Golden Door Emanuele Crialese

Golden Door Emanuele Crialese
The classic image of the American immigrant is that of an awestruck sap coming to the land of infinite opportunity without strings or problems. So thank God there’s Emanuele Crialise and his Golden Door, which shatters the stereotype with an arduous journey and bitter disappointment once ensconced in the new world.

The film deals with a family of turn-of-the-last-century Sicilian peasants who live a remote existence without evidence of the outside world. Superstition is the order of the day, as is illiteracy and hopelessness, but they’ve heard of America and know of its huge bounty from the novelty photographs passed around as gospel. Crialese deftly paints the ennui and terror of a life without context: the days all bleed into each other without differentiation and one cries out for some kind of intervention. But the trip to and arrival in New York proves traumatic: not only are they abused in steerage, but they find a "rational” system at Ellis Island armed with pseudo-science to weed out the "undesirable” and "feeble-minded.”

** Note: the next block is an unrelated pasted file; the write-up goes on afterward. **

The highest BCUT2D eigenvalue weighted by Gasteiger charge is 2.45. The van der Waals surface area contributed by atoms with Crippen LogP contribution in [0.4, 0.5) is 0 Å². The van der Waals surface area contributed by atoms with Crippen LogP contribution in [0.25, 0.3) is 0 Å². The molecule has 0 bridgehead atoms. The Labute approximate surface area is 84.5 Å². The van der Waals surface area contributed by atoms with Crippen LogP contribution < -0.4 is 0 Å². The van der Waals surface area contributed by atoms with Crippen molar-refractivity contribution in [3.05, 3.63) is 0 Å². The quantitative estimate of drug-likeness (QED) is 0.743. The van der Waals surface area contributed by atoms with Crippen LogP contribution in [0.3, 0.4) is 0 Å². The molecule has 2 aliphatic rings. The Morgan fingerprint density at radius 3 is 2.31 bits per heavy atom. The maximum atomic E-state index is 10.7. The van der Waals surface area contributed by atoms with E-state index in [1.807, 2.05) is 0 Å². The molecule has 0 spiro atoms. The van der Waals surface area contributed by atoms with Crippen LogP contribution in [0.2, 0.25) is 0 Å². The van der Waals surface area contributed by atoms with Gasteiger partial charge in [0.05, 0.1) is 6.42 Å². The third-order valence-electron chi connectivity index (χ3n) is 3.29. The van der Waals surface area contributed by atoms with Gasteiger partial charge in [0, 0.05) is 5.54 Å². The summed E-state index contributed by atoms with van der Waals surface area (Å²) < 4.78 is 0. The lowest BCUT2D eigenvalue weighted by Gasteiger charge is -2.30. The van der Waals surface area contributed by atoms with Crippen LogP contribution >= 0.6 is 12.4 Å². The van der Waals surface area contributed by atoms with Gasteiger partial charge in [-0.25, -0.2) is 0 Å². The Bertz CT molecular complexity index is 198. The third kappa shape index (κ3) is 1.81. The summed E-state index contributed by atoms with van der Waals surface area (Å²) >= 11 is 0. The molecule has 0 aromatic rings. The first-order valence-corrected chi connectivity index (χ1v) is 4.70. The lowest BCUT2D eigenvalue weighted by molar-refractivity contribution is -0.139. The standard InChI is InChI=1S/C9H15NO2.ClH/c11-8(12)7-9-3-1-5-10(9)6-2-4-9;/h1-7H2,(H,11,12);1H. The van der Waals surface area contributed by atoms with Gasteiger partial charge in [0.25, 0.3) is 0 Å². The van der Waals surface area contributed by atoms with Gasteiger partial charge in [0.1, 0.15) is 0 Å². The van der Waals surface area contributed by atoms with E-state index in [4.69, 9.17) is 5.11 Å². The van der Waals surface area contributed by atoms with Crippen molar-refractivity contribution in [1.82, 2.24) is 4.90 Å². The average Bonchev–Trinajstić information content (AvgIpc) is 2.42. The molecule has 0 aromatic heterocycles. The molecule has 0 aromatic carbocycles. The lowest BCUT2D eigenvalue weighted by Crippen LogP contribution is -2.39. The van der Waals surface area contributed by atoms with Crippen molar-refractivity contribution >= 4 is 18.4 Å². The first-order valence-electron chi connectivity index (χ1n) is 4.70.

The hardships this family face are innumerable and never-ending, right up to the verdict rendered on some of the members. All the while, the director hangs back with a gentle, unforced tone that’s reminiscent of the Taviani brothers. We’re thrown into the scrum to sink or swim (sometimes in the fantastical "rivers of milk” promised to our heroes), forced to face the non-narrative reality of having to navigate a minefield of trials just to stake a claim to a better life.

However, this is less muckraking than quiet sympathy — one doesn’t notice the pain so much as the person who bears it and who deserves better. Critics are lining up to brush this movie off but don’t be fooled. (Christal)